I found if I felt like making the techniques faster I could do them in my head,
    I believe I will continue to practice this way because if I messed up in real practice like I mess up so easily by speeding up the moves in my head myself or my partner would be spending more time recovering than learning or running out of body parts to practice on.
    So thanks for everything and keep up the good work I’ll be looking foward to hearing more.

  • Keith September 24, 2012, 6:58 pm

    Well said. Slow allows one to practice and practice until they get it correct. Any sport or activity improves with practice.

  • Michael K September 25, 2012, 6:58 am

    I 100% agree with moving slow. You shouldn’t need this long article.
    Where I think TFT get criticized is that the style goes against other Reality Based Self Defence methods. I’m sure you’ve seen some. With dissarms, boxing punches and full head cover blocking, I’m sure you know what the other guys are teaching. So when some one sees TFT the odd one out. They spot the most obvious difference and bring that up.

    Besides all that was said and the fact it reduces unintended injuries. Going slow weeds out the macho testosterone nature of martial arts and fighting. This brings it all back to the fact TFT is self defence and not about kicking ass. And that is some thing I respect about TFT.

  • steve September 25, 2012, 11:08 pm

    Tim, I know your method of slow training is critical to ensure and maintain the health and well being of everyone involved in TFT training. Training fast with speed would quickly thin the class out to the last man standing; an unavoidable result. Hope to attend a training class.

  • Tim September 27, 2012, 12:23 pm

    I have to agree with your article.
    I grew up competing in rodeo as a calf roper.
    It is the most technical of the events, where many things can go wrong in just seconds.
    35 years ago, the guys that instructed me had a saying when we practiced; “go slow to be fast”.
    They understood the concept you’re talking about back then.
    Since then, I’ve used this concept as an instructor in several sports.
    Another great article from TFT.

  • CDR October 1, 2012, 12:32 pm

    Ed Parker (IKKA/Kempo Karate) taught this principle over 40 years ago. He called it ‘body reaction’. Strike the groin, the head is going to come down as the groin is pulled back. Stike the eye, the head goes back and/or rotates away from the strike. These are evolutionary reactions of the human body as stated in this article. Some of the reactions take time (see the the TFT article on groin strikes for excellent video on this) that needs to be incorporated in training. (Parker called these ‘timing moves’ which were really preparing for the next move into the opponent that body reaction was going to provide.) Going slow actually has centuries of experience behind it. That is how the Shaolin monks (to this day) begin their training. I’m sure the biomedical engineer is going to confirm what evolution determined a long time ago.

  • Ted October 3, 2012, 2:49 pm

    Awesome article. This business of training slow applies to any new skill someone is learning. Slow training is an incredibly effective tool.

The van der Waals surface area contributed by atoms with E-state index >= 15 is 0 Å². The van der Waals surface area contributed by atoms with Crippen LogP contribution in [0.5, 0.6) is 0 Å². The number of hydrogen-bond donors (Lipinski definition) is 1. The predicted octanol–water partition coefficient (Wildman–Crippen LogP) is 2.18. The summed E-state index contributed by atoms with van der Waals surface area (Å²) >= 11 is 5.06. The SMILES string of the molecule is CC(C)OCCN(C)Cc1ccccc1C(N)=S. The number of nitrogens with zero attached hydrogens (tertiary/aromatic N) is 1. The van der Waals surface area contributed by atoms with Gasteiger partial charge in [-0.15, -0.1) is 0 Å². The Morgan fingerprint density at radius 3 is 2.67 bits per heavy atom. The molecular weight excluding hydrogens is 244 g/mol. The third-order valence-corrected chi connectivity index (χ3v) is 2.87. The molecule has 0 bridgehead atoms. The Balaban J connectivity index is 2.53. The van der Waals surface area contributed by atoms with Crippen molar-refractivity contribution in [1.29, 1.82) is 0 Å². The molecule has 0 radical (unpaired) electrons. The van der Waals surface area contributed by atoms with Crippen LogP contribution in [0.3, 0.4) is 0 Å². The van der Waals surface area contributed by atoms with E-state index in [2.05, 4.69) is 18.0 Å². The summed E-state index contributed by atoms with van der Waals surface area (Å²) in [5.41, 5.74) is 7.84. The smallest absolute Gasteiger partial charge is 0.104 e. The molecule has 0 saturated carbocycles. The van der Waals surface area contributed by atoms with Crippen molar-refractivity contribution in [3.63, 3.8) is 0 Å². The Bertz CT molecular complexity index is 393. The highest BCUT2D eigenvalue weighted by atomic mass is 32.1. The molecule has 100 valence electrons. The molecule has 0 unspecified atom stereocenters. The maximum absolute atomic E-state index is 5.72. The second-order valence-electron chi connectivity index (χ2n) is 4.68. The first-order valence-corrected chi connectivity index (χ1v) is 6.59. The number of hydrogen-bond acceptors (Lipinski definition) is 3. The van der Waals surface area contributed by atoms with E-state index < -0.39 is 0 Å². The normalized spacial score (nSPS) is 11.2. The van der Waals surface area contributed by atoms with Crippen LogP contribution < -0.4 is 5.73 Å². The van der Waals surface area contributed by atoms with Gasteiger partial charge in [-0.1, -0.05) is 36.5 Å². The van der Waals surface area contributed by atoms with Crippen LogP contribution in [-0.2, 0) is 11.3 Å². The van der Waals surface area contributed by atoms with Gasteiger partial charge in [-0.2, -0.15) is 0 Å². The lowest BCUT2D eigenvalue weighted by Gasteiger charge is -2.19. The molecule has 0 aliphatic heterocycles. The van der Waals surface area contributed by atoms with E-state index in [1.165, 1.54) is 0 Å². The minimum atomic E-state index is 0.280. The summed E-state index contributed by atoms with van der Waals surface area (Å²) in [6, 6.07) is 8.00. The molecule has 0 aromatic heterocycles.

It was one of the first things I had to learn in TFT training. I was all over the place to begin with and going 300 miles per hour on top of it. This simply will not do.

    It’s the same with playing and practicing my guitar, for example. The very tip of my fingers must touch the guitar string in an incredibly slow fashion (40 bpm, one note at a time, to start with), not only in order to get the precise note I want, but also to set my other fingers up to make their next move on the fretboard.

    TFT is literally no different. One works to pin-point the target to be destroyed and follows through the target until desired result is acheived.

    Slow training has saved me so many bloody problems in life and in training (for just about anything) that I really can’t even remember what I did before I started the practice. I wish I would have learned this stuff at age two. I can only wonder how much time knowing this material could have saved me all these years.

    Thanks to the crew at TFT for stressing the hell out training slow and writing intensely about it.

  • Dave October 6, 2012, 6:42 am

    with every knee drop do you pick foot up before hitting target

  • Rawleigh McCullough October 10, 2012, 8:20 am

    I’ve always trained slow to get something right, speed will come later. Training fast has no value. You guys have another great article on the importance of quality training. Keep up the good work.

  • Mike H October 19, 2012, 10:17 pm

    Maybe that is the secret of Tai Chi…..

  • paul December 3, 2012, 1:24 am

    great info.
    thanks for the link to “Talent Code”.

  • John Watson December 21, 2012, 4:02 pm

    Brilliant article Thanks!

  • glenn robinson March 1, 2013, 2:38 am

    I really appreciate my ongoing training in TFT as i NEVER get injured. I have trained in various martial arts over the years and have sustained numerous injuries. For this reason amongst others TFT is a godsend to me. Thanks Tim and Chris for all the work you’ve done in making this (slow training method) available to civilians like myself.

  • Dane Dormio July 10, 2013, 9:34 pm

    Obviously we tai chi guys agree with you wholeheartedly. 🙂

  • George O'Neill October 16, 2015, 9:20 pm

    When I switched to TFT from martial arts, training slow was the hardest thing to change. It was also the best thing I ever did in 30 years training. Slow training has made a massive difference, I’m more accurate and technically correct than I’ve ever been.